Yellow-and-Red-Pills-300x224PharMerica Corporation has settled False Claims Act (FCA) allegations agreeing to pay the United States $9.25 million. The allegations had accused PharMerica of taking kickbacks from Abbott Laboratories Inc. in order to increase the use of the seizure prevention drug Depakote with the patients in their nursing homes. The presence of kickbacks is a violation of the Stark law and in this instance could place the elderly at risk. Kickbacks can create bias in the judgment of the nursing home staff, and nursing home staff must be uniquely objective in their decisions as nursing home patients may suffer from dementia. This settlement stems from a 2012 resolution between Abbott and the United States for FCA violations, resolving PharMerica’s role in that settlement. Continue reading ›

Supreme-Court-Pillars-300x199 2Earlier this month, the U.S District Court for the Southern District of New York decided for Schindler Elevator Corporation after more than a decade of prolonged litigation. The ten years of back and forth litigation included both a trip to the Second Circuit and one to the Supreme Court in 2011 for a decision on the meaning of the False Claims Act (FCA) public disclosure bar.  The summary judgment decision is the final defeat for the whistleblower, a U.S Army veteran, in his attempt to prove that Schindler Elevator Corp. had committed fraud against the government by obtaining federal contracts through false representations. Continue reading ›

Pill-Capsule-150x150Adventist Health System has agreed to pay the government $115 million in order to settle allegations that it violated the False Claims Act and the Stark Law. The suit alleged that fraud was committed against the government when Adventist paid its doctors excessive sums in compensation for patient referrals. It was also alleged that fraud was committed through the miscoding of Medicaid and Medicare claims, which resulted in higher reimbursement rates than were deserved. This settlement is the highest amount ever paid in a case of fraudulent patient referrals and it nearly doubles the previous record. That past record was set just last week when North Broward Hospital District agreed to pay $69.5 million to settle allegations of kickback payments for patient referrals.   Continue reading ›

Housing-Fr4aud-150x150 3Walter Investment Management Corporation has agreed to settle a False Claims Act (FCA) allegation for $29.63 million. It was alleged that Walter Investment had been submitting false claims to the United States Department of Housing and Urban Development for years. These submissions were made by three subsidiaries of Walter Investment and included Reverse Mortgage Solution Inc., Reo Management Solutions LLC, and RMS Asset Management Solutions LLC. It was alleged that the false submissions contained improper dates, causing the government to over reimburse the lenders, and that these dates were intentionally misstated in order to fraud the government. The lawsuit, United States ex rel. McDonald v. Walter Investment Management Corp., et al., was settled without a determination of liability on behalf of Walter Investment. Continue reading ›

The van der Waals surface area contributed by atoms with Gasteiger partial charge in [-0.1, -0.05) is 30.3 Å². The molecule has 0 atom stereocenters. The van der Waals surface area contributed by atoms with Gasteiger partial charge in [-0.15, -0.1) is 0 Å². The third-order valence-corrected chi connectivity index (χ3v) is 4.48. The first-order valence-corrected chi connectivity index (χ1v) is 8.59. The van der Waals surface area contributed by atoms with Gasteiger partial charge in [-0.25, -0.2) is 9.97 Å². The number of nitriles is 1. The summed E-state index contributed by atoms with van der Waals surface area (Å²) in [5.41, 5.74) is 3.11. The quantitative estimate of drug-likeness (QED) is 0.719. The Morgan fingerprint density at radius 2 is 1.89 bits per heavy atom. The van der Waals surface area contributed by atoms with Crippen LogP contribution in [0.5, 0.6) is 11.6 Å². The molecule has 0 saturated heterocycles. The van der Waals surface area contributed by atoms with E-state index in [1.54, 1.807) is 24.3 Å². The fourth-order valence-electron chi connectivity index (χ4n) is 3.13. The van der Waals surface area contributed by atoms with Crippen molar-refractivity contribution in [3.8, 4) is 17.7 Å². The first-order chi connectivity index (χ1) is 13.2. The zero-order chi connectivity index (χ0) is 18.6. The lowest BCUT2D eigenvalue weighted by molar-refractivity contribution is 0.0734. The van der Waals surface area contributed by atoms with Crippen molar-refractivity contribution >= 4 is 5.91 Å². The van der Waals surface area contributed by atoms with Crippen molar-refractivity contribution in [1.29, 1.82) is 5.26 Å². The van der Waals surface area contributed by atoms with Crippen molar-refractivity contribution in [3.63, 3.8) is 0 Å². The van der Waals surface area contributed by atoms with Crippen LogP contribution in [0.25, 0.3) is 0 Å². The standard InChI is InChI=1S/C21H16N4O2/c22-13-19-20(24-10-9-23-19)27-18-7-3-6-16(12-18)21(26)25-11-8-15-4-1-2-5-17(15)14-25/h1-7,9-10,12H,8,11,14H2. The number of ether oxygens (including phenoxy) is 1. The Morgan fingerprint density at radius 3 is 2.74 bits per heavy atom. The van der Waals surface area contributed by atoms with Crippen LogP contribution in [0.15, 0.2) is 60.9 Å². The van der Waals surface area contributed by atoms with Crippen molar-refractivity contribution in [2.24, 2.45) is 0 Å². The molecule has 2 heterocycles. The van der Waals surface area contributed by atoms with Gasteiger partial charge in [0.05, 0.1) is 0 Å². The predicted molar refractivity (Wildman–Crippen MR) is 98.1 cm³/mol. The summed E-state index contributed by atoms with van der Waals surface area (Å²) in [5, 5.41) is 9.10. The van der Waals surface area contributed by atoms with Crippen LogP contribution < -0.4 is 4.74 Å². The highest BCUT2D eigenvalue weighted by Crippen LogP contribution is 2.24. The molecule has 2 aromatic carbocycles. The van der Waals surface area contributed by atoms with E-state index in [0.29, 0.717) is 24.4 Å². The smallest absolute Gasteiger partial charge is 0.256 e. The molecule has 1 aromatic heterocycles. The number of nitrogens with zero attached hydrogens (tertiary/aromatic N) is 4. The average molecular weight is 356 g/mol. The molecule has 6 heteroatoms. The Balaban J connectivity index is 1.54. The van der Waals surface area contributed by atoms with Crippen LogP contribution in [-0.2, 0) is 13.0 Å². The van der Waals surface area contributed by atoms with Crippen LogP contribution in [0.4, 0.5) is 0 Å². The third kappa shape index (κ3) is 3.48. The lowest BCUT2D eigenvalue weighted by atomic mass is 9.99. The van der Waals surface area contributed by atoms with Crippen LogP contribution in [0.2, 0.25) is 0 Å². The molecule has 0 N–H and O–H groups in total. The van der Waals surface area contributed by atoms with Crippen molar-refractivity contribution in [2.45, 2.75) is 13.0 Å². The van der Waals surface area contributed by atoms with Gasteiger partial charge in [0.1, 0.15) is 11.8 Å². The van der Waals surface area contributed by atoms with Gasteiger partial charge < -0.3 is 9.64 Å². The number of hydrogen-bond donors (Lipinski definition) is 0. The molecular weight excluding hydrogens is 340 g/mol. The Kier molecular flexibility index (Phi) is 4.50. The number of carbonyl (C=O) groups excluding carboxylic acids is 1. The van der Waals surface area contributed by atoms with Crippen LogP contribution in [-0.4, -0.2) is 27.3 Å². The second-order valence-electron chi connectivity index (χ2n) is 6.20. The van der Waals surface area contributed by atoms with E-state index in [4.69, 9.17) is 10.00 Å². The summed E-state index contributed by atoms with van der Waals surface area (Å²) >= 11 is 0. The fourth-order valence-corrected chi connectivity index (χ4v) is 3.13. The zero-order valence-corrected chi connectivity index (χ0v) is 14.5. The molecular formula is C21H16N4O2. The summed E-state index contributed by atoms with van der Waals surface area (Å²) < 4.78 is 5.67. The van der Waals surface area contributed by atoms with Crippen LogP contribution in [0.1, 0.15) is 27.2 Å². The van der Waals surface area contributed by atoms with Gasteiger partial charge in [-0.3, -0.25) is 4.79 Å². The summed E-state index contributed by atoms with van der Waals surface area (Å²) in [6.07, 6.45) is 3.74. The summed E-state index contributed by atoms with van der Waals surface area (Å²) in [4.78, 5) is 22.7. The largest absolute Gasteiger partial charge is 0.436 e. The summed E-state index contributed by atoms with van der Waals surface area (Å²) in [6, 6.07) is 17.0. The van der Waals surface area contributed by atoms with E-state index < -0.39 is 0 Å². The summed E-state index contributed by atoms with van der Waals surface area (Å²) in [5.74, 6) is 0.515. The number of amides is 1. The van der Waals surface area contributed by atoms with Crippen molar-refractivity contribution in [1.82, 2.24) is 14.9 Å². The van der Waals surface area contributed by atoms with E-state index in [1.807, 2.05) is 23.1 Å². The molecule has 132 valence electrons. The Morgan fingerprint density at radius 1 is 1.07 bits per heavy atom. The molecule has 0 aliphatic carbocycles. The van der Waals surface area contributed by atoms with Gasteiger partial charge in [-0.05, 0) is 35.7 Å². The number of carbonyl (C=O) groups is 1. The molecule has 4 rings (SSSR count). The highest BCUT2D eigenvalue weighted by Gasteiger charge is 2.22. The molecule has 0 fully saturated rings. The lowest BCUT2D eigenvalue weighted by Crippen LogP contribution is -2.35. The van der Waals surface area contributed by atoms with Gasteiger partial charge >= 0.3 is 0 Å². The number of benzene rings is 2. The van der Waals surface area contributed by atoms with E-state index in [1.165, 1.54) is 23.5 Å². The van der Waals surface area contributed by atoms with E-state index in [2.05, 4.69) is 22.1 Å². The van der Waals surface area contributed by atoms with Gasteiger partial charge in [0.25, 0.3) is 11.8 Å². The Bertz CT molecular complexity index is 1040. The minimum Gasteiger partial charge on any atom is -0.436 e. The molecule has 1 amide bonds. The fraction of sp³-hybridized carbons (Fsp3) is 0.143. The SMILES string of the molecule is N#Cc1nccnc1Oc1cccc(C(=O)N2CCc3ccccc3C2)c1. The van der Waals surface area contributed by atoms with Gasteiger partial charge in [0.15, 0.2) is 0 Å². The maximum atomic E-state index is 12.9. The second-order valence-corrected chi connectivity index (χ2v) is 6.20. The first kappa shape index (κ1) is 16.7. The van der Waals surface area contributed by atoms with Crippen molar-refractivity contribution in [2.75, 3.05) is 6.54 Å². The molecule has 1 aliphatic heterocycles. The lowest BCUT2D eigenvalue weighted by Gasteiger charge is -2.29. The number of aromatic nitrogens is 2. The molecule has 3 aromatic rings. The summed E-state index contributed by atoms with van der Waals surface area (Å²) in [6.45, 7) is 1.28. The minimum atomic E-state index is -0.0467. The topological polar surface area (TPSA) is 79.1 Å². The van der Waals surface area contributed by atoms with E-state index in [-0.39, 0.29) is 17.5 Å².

100-dollar-bill-and-drugs 2Retail Giant Kmart Corporation has agreed to settle, at a cost of $1.4 million, allegations that it violated the False Claims Act (FCA) by knowingly and illegally inducing Medicare beneficiaries to fill their prescriptions at pharmacies within their retail stores. Kmart, a unit of Sears Holdings Corp, is a major player in both the US department store and pharmacy market, operating some 780 retail stores that contain pharmacies. The Department of Justice announced the settlement on Tuesday. The settlement of the case U.S. ex rel. Leight v. Sears Holdings Corp et al. made no determination of liability on the part of Kmart. Continue reading ›

The Fifth CiNew Orleans (Post-Katrina)rcuit reversed the decision of the district court, which had ruled that further discovery was prohibited by Rule 9(b) of the False Claims Act (FCA). The holding will allow whistleblower’s Cori and Kerrri Rigsby to continue searching for fraud committed by State Farm Fire & Casualty Co. against the government. In the initial claim, a jury had found State Farm Fire guilty of violating the FCA when it defrauded the National Flood Insurance Program (NFIP) after the destruction created by Hurricane Katrina. The Court emphasized that future discovery decisions should be decided by examining the unique facts of each case along with an attempt to strike a balance between the whistleblower’s interest in finding additional fraud claims and the defendant’s interest in limiting the costs of the discovery process. Continue reading ›